I know atheists who attend services at my synagogue and yes, the women and men are not segregated and the women wear tallitot. I don’t see any magical thinking going on here. I see a demand for the women’s rights.

        Reply to Comment
        • Carl

          Susan if you’re an atheist, you can’t have ‘spiritual equality’ because you don’t believe spirits exist. The real world is that which exists, not what people imagine exists.

          Currently women face systematic discrimination and exclusion in the real world, in almost every part of society. If I could wave a magic wand and create religious equality, I would. But the right to stand in front of a wall and talk to the man in the sky would fall a long, long way behind sexual violence, economics and in Israel especially, the increasing exclusion of women from the public sphere.

          Reply to Comment
    7. sh

      I counted to 1000, abandoned the project and came back a couple of hours later to say goodnight. Hope someone can sweep up the débris and just leave one so XYZ has something to read. Thanks Carl. And goodnight.

      Reply to Comment
    8. Nice to see parliamentary immunity extending the political action space. Religion will never go away, which is reason enough for aligning with some within it. Pluralism is a kind of committee vote where each member is voted insane by all the others in turn (from Bertrand Russell).

      Reply to Comment
    9. Piotr Berman

      This is not the first controversy with Women of the Wall, and before I tried to informed myself by reading comments on ynetnews, some of them being informed and eloquent.

      Summary of three sides:

      A. The dark side of WotW is the wish that Jewish supremacy in the Eretz Israel would be equally shared by “all Jewish people” rather than by “all Jewish men”. This is not explicit in WotW activity but in the political activity or statements of the participants in other contexts, most of who, but not all! are “perfect Zionists”.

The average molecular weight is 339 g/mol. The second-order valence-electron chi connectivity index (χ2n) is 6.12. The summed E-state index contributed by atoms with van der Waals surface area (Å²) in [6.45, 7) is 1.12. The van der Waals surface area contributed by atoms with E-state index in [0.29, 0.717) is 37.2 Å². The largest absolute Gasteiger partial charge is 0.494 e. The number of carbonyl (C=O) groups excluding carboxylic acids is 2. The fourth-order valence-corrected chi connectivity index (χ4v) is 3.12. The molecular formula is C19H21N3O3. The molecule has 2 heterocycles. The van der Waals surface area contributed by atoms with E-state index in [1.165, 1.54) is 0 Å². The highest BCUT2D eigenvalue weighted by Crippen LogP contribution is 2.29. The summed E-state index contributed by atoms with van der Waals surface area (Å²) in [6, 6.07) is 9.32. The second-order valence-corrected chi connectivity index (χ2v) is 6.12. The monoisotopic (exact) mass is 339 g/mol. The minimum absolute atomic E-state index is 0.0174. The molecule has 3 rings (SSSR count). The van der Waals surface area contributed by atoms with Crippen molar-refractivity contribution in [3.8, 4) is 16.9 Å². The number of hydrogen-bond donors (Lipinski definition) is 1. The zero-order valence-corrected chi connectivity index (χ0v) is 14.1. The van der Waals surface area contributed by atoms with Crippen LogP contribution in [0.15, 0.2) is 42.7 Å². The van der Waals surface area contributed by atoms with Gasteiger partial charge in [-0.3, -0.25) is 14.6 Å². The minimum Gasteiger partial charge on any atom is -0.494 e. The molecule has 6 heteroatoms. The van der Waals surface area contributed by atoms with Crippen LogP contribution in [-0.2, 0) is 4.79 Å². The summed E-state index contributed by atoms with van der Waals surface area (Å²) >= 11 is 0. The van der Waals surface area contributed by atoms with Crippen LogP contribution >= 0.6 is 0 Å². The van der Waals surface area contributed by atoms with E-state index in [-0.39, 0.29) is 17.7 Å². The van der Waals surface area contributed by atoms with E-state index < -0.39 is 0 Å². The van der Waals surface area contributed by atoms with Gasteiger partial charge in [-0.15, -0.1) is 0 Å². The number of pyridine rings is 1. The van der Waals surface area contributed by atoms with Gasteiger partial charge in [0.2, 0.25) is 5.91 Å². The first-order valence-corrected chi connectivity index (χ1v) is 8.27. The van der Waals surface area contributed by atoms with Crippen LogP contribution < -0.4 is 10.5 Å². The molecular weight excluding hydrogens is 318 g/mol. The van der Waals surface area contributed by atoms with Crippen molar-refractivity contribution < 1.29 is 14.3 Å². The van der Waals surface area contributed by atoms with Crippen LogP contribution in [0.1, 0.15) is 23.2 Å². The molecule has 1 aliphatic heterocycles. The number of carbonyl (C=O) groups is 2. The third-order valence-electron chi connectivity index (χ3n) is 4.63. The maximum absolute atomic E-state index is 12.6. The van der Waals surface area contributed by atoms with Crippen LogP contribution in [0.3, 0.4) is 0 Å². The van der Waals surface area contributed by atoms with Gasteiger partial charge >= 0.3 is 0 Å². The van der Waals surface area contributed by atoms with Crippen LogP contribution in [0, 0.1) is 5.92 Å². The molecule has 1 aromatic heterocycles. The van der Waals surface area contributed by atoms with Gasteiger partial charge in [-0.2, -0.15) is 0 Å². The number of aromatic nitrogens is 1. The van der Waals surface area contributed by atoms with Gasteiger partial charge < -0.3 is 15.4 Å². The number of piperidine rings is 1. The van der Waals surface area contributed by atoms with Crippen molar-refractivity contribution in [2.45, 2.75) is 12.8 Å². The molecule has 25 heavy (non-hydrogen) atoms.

B. Sh summarized it well: over the ages the location was just a public place visited by Jews of both genders who prayed there.

      C. The rebuttal of B: this sad state of affairs was the sad consequence of the oppression by Ottoman authorities who disallowed attempts to convert the location to a synagogue in which the restrictions on women could be enforced. Conversely, the imposition of the rules of an Orthodox synagogue was the major achievement of 1967 that the heretical women want to take away. Even under Ottoman oppression the women praying at the Wall would refrain from male religious symbols. This side of the discussion was not well represented because ynetnews violates the rules of a proper Jewish website, e.g. just today they show a picture of a woman (Tzipi seems to make some news).

      Reply to Comment
    10. Jenny

      I don’t understand the blatant idolatory regarding the wall.
      people don’t seem to get that it’s the outer wall of Herod’s palace – built by Romans for a non-Jew. (and please spare me all the bad archaeology from ynet and other Israeli publications etc etc) – it is a wall. It is, never was, part of any temple. Nor was it even Jewish.
      as I say, I think it is idolatory.

      Reply to Comment